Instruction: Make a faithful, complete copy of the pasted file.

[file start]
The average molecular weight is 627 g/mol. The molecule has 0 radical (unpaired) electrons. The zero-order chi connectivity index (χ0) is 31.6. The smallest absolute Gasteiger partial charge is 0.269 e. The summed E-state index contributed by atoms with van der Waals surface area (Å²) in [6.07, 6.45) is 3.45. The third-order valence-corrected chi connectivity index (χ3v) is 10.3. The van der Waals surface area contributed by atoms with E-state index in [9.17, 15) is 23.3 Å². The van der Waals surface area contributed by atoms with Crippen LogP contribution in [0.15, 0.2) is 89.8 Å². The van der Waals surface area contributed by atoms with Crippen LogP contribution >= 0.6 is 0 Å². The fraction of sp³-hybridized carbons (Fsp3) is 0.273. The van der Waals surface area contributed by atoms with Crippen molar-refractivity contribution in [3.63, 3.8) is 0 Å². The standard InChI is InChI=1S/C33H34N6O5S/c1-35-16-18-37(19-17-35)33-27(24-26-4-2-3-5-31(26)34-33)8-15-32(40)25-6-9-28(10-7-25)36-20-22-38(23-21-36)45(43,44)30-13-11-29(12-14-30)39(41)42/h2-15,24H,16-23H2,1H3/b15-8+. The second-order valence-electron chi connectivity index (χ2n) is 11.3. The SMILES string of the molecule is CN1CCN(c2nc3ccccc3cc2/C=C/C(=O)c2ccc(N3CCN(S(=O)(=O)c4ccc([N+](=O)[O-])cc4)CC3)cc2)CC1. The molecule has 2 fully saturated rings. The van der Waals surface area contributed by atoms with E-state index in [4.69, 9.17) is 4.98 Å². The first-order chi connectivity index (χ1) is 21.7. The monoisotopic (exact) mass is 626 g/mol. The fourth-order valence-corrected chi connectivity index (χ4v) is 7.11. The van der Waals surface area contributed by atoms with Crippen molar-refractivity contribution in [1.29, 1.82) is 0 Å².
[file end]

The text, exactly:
The average molecular weight is 627 g/mol. The molecule has 0 radical (unpaired) electrons. The zero-order chi connectivity index (χ0) is 31.6. The smallest absolute Gasteiger partial charge is 0.269 e. The summed E-state index contributed by atoms with van der Waals surface area (Å²) in [6.07, 6.45) is 3.45. The third-order valence-corrected chi connectivity index (χ3v) is 10.3. The van der Waals surface area contributed by atoms with E-state index in [9.17, 15) is 23.3 Å². The van der Waals surface area contributed by atoms with Crippen LogP contribution in [0.15, 0.2) is 89.8 Å². The van der Waals surface area contributed by atoms with Crippen LogP contribution >= 0.6 is 0 Å². The fraction of sp³-hybridized carbons (Fsp3) is 0.273. The van der Waals surface area contributed by atoms with Crippen molar-refractivity contribution in [3.63, 3.8) is 0 Å². The standard InChI is InChI=1S/C33H34N6O5S/c1-35-16-18-37(19-17-35)33-27(24-26-4-2-3-5-31(26)34-33)8-15-32(40)25-6-9-28(10-7-25)36-20-22-38(23-21-36)45(43,44)30-13-11-29(12-14-30)39(41)42/h2-15,24H,16-23H2,1H3/b15-8+. The second-order valence-electron chi connectivity index (χ2n) is 11.3. The SMILES string of the molecule is CN1CCN(c2nc3ccccc3cc2/C=C/C(=O)c2ccc(N3CCN(S(=O)(=O)c4ccc([N+](=O)[O-])cc4)CC3)cc2)CC1. The molecule has 2 fully saturated rings. The van der Waals surface area contributed by atoms with E-state index in [4.69, 9.17) is 4.98 Å². The first-order chi connectivity index (χ1) is 21.7. The monoisotopic (exact) mass is 626 g/mol. The fourth-order valence-corrected chi connectivity index (χ4v) is 7.11. The van der Waals surface area contributed by atoms with Crippen molar-refractivity contribution in [1.29, 1.82) is 0 Å².